Wednesday, July 23, 2008

Arguments for the ballpark

I'd like to take a minute to address some of the criticisms of the plan for the new Marlins ballpark. Opponents to the plan center their argument around two basic premises. The first is that the money could toward more worthwhile things like education, mass transit, etc. And the second is that public funds should not be used to help private business.

There is no doubt that despite the many positive aspects of living in South Florida, there's a lot of things that need to be fixed. The abysmal traffic situation is one and the pathetic state of of public education is another. The argument that all of those millions of dollars could be put to better use is a seductive one. I mean how important is a ballpark when the future of our children is at stake? But it's also a dishonest argument that implies that problems with education and other quality of life issues in the county are due to lack of funding.

To put a point on it, the ballpark is budgeted at $515 million. The team is on the hook (pardon the pun) for $155 million. The balance will be paid with public funds ($347 million from the county and $13 million from the city of Miami). Consider that the city of Miami funds would never be funneled toward education since administering the public schools is a county function. Also consider that $50 million of the funds were earmarked for a renovation of the Orange Bowl which has now been demolished. Also consider that a large proportion of the public funds come from tourist taxes that are earmarked for convention and development projects.

But for the sake of argument, let's say all $360 million of the publicly committed funds could be instantly channeled into education, for example, what impact would they have?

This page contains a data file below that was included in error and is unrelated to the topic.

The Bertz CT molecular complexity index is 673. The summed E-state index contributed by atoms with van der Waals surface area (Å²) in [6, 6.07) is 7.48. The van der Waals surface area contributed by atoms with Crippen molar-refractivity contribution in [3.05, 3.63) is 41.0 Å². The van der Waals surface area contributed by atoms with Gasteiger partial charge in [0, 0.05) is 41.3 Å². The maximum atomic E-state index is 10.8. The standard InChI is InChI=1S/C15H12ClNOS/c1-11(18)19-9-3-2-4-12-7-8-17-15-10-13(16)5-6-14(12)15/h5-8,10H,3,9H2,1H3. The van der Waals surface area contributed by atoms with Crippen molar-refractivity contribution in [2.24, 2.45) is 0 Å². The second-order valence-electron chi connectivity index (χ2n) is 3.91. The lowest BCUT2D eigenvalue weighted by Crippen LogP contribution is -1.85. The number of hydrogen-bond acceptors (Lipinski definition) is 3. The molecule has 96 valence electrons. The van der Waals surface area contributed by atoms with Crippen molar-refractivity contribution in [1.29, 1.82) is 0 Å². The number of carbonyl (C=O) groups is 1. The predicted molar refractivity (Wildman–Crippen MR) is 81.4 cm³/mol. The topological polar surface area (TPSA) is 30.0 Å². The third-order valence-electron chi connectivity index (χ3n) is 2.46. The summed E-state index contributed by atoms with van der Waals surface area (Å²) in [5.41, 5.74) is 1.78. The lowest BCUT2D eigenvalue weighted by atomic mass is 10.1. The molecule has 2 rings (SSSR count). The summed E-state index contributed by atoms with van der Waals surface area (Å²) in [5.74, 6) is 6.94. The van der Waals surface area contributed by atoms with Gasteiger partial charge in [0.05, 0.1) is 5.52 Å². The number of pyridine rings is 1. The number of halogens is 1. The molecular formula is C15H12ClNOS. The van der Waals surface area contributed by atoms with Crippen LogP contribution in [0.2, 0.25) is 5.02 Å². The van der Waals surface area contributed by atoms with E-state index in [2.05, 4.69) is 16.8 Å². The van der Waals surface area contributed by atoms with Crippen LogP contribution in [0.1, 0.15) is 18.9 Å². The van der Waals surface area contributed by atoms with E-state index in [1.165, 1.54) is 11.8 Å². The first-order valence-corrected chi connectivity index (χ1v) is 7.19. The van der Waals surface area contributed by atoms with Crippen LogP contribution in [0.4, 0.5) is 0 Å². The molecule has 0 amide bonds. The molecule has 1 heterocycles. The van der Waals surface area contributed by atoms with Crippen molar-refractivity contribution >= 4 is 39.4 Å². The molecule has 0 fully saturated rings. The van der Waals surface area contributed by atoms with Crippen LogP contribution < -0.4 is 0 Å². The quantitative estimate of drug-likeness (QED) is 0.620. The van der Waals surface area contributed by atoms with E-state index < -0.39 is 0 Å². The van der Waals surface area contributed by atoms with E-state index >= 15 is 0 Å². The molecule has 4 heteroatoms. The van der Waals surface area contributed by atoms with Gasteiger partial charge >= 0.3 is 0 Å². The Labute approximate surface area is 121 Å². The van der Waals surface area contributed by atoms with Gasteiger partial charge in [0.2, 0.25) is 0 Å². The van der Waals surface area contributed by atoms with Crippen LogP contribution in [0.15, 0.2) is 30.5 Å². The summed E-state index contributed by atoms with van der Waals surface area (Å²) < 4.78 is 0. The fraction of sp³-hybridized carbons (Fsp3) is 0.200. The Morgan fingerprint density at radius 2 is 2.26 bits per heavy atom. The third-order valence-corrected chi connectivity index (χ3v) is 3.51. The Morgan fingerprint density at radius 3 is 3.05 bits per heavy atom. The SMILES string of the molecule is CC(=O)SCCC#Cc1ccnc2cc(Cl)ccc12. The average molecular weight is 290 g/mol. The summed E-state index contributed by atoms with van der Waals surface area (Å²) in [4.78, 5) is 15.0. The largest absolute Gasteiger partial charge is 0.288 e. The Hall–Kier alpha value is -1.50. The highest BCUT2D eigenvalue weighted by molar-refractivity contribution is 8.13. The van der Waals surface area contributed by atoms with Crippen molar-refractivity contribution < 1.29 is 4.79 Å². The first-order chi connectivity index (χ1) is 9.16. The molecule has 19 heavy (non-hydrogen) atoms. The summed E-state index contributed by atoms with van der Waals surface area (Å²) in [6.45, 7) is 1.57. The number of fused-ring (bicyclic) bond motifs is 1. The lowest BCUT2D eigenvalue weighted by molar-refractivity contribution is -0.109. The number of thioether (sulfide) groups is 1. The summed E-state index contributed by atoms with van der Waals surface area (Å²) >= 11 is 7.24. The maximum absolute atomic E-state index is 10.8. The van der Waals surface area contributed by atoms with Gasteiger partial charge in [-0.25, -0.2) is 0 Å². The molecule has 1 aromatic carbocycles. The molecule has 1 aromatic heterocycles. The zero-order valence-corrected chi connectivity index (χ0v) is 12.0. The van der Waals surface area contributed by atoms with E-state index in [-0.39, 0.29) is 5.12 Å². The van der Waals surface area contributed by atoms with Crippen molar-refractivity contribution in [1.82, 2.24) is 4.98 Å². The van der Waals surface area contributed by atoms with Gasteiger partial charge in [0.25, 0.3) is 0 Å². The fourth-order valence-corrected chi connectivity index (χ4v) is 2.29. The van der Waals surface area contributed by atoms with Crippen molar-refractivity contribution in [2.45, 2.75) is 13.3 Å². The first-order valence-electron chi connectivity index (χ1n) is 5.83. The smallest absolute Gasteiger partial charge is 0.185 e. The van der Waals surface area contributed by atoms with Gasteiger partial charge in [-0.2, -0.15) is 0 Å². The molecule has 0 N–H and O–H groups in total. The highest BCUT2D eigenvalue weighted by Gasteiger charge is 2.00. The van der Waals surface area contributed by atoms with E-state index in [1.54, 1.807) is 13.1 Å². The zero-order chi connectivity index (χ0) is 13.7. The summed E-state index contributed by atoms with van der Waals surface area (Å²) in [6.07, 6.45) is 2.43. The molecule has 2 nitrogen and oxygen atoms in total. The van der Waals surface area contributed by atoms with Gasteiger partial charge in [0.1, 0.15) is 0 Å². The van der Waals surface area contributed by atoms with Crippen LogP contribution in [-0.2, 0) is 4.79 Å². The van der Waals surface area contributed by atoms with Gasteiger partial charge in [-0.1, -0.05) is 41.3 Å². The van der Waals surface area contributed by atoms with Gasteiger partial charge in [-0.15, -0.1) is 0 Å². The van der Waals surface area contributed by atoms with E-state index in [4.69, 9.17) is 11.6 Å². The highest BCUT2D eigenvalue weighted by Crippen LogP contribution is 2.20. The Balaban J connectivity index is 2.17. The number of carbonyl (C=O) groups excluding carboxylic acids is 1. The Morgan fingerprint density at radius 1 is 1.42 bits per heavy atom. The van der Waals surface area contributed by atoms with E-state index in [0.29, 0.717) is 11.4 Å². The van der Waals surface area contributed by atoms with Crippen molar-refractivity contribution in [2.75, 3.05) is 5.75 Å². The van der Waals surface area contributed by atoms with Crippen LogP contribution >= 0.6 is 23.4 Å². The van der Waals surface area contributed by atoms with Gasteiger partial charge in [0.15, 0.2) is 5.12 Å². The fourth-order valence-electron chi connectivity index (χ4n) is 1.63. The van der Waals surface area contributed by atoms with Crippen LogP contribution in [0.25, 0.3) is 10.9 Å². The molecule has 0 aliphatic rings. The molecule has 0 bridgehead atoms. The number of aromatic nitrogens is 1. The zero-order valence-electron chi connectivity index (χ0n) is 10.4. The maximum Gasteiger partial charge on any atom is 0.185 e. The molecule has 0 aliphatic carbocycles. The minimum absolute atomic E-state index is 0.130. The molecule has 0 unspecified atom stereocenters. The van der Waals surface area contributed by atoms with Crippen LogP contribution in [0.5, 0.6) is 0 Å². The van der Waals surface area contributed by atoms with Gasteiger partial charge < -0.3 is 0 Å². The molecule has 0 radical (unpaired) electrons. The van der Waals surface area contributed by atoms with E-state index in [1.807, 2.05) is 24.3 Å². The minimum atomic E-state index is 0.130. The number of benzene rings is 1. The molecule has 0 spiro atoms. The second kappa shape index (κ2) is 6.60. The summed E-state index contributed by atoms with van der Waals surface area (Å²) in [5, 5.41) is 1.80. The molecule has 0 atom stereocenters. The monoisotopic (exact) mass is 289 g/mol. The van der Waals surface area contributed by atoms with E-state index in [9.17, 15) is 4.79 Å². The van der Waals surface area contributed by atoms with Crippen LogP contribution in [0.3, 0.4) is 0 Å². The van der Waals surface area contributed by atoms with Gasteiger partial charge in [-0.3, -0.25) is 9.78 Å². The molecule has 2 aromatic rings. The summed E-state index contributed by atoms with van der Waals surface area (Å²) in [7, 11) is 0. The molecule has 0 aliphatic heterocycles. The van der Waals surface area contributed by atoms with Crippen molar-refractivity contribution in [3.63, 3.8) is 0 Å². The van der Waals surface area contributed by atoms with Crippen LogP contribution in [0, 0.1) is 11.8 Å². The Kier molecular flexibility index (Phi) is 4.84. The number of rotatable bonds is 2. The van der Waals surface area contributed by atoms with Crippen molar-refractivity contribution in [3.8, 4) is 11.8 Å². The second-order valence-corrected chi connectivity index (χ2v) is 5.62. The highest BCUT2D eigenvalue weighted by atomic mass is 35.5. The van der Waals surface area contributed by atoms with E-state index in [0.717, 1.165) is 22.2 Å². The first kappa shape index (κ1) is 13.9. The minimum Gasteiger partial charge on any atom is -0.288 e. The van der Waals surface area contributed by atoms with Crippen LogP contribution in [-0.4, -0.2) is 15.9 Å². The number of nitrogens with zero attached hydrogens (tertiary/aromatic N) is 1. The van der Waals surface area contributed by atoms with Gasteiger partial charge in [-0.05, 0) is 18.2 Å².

Before you answer, consider that in 2006, the budget for Miami-Dade Public Schools was approximately $6.1 billion. The school system serves approximately 350,000 students. That means the public school system is spending in excess of $17,000 per student. Perhaps we should be looking elsewhere to find the source of the education problems that plague us. As I've said here before, can anyone prove to me that NOT building the ballpark will solve the problems our community faces?

You might be thinking that $360 million is still a lot of money. And of course it is, to ham and eggers like you and me. But in relative terms it's less than 6% of ONE YEAR's education budget. Consider that the ballpark will be around for 30 years. Assuming the county's education budget doesn't grow by one penny (a crazily conservative assumption) over those thirty years the county will spend $183 billion on education. The one-time public contribution of $360 million to the ballpark project represents 0.2% of that figure.

In short, the public contribution for the ballpark is minuscule compared to what we spend on the troubled public programs in our county.

The other argument is that we shouldn't spend public funds to "line the pockets" of private business. While the first argument is an appeal to emotion and ignorance, this one is an appeal to envy and indignation. But the truth is that at all levels of government private business is subsidized or given tax benefits because it's generally accepted that when businesses do well, the public does well.